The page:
Sen. Tom Cotton, R-Ark., slammed the $1.9 trillion coronavirus relief bill passed by Senate Democrats Saturday, listing off a number of convicted murderers who would receive stimulus checks under the bill.
House Democrats plan to offer their final approval of the bill Tuesday before sending it to President Biden’s desk. The bill includes $1400 stimulus checks for individuals who make less than $75,000.
Inmates are included among those who receive stimulus checks, just as they were in both of the previous Covid relief bills that offered $1,200 and $600 checks. Cotton voted for both of those bills.
Sens. Bill Cassidy, R-La., Cotton and Ted Cruz, R-Texas, offered an amendment on the floor Saturday to block checks from prisoners. It failed on a party-line vote, 49-50. Sen. Dick Durbin, D-Ill., argued that prisoners’ children could be affected by withholding the money from them.
“Prisoners have all their living and medical expenses paid for by the taxpayer, they don’t pay taxes, they don’t contribute to the tax base, they can’t be unemployed. Inmates are not economically impacted by Covid,” Cassidy argued.
The IRS had tried to withhold stimulus checks from incarcerated individuals, but a court forced their hand to offer the checks in October. There was nothing written in the previous two relief bills or the one passed Saturday against inmates receiving checks.
There are approximately 1.4 million in prisons across the country.
“Dylann Roof murdered nine people. He’s on federal death row,” Cotton wrote on Twitter. “He’ll be getting a $1,400 stimulus check as part of the Democrats’ ‘COVID relief’ bill.
“Dzhokhar Tsarnaev, the Boston Bomber, murdered three people and terrorized a city,” Cotton wrote in a separate tweet. “He’ll be getting a $1,400 stimulus check as part of the Democrats’ ‘COVID relief’ bill.”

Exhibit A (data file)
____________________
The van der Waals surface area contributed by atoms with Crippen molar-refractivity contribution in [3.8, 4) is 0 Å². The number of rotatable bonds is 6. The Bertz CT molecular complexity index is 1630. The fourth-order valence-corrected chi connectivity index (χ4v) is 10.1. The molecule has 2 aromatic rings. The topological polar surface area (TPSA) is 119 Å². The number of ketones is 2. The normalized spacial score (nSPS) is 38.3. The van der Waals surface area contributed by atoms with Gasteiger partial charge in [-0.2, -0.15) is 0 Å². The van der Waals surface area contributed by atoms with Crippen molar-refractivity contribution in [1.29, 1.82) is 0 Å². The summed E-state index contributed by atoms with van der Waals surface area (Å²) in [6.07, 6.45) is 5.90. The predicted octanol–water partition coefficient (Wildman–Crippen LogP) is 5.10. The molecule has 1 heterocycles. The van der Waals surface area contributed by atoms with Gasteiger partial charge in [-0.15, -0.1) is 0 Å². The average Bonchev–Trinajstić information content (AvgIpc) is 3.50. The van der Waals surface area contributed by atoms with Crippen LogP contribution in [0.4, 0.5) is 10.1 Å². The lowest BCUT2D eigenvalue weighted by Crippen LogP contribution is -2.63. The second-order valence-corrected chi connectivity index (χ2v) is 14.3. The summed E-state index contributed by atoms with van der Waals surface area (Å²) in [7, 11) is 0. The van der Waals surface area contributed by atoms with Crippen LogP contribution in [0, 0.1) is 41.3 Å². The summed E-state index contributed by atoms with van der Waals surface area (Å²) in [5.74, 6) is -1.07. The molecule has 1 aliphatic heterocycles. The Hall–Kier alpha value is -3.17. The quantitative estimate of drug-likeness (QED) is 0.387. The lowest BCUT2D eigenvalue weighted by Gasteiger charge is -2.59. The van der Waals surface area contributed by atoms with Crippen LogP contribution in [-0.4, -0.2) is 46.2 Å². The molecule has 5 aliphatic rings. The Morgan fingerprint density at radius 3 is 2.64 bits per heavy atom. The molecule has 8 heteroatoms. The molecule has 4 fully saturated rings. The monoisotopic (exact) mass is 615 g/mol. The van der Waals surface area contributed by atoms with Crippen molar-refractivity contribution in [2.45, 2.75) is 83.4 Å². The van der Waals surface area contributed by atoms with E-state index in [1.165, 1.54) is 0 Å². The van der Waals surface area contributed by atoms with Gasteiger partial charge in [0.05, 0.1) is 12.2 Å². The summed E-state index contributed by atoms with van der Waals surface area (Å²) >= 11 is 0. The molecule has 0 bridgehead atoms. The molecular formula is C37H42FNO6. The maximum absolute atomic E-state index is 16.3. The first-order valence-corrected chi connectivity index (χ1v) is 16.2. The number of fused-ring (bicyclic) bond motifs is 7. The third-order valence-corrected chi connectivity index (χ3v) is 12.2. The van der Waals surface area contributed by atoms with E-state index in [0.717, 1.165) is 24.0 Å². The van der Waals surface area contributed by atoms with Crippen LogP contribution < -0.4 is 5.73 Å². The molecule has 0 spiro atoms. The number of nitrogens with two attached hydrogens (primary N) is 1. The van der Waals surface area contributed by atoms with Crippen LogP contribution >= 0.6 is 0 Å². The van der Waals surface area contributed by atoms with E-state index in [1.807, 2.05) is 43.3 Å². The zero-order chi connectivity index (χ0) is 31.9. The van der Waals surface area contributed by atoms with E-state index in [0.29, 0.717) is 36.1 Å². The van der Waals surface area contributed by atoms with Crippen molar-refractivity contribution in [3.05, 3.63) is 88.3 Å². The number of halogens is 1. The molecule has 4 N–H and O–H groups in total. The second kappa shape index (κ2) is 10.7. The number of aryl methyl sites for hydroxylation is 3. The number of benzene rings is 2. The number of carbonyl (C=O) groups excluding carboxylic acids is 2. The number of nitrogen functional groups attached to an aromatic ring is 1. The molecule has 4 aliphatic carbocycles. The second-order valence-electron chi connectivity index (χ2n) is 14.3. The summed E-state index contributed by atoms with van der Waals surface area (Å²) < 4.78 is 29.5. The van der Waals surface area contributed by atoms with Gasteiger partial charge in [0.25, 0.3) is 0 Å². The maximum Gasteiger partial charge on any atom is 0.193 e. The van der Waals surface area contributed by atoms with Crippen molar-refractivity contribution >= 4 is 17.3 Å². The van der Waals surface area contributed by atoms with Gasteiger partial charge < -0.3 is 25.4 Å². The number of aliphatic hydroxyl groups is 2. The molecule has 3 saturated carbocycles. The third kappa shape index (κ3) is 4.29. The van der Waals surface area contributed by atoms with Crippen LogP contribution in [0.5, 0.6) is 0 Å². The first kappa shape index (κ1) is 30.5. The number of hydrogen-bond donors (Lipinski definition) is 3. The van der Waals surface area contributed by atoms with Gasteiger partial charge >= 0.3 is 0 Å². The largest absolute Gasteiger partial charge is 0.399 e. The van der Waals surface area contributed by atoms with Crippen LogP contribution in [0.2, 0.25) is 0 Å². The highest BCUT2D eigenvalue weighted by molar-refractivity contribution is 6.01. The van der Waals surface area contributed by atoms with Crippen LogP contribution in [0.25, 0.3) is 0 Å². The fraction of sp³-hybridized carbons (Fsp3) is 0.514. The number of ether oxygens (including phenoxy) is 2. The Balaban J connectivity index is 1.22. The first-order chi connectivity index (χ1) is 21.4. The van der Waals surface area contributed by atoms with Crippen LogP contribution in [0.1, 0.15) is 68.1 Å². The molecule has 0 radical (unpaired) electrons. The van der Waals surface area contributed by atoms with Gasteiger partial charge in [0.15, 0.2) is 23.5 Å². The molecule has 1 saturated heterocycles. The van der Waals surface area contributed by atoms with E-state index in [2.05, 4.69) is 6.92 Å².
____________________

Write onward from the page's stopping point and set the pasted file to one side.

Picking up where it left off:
“Aaron Shamo was sentenced to life in prison for selling “1 million fentanyl-laced fake oxycodone pills to unsuspecting buyers,” Cotton wrote. “He’ll be getting a $1,400 stimulus check while in prison from the Democrats’ ‘COVID relief’ bill.”
Following 27 hours of debate, delays and wrangling, Democrats pushed through the legislation in a party-line vote of 50-49. The legislation now heads back to the House for final approval before hitting Biden’s desk for his signature on what would be his first major legislative victory.
In addition to the stimulus checks, the bill will extend $300-per-week unemployment benefits through September and offer more food, child care and rental assistance to struggling Americans.
The nonpartisan Congressional Budget Office found this week that Biden’s coronavirus bill would add $1.862 trillion to the national deficit over 10 years, with the bulk of the new spending — $1.173 trillion — occurring in fiscal year 2021.
The federal government ran an annual deficit of $3.1 trillion in the 2020 fiscal year, more than triple the deficit of the previous year, according to the Bipartisan Policy Center. The cumulative national debt now sits at $28 trillion.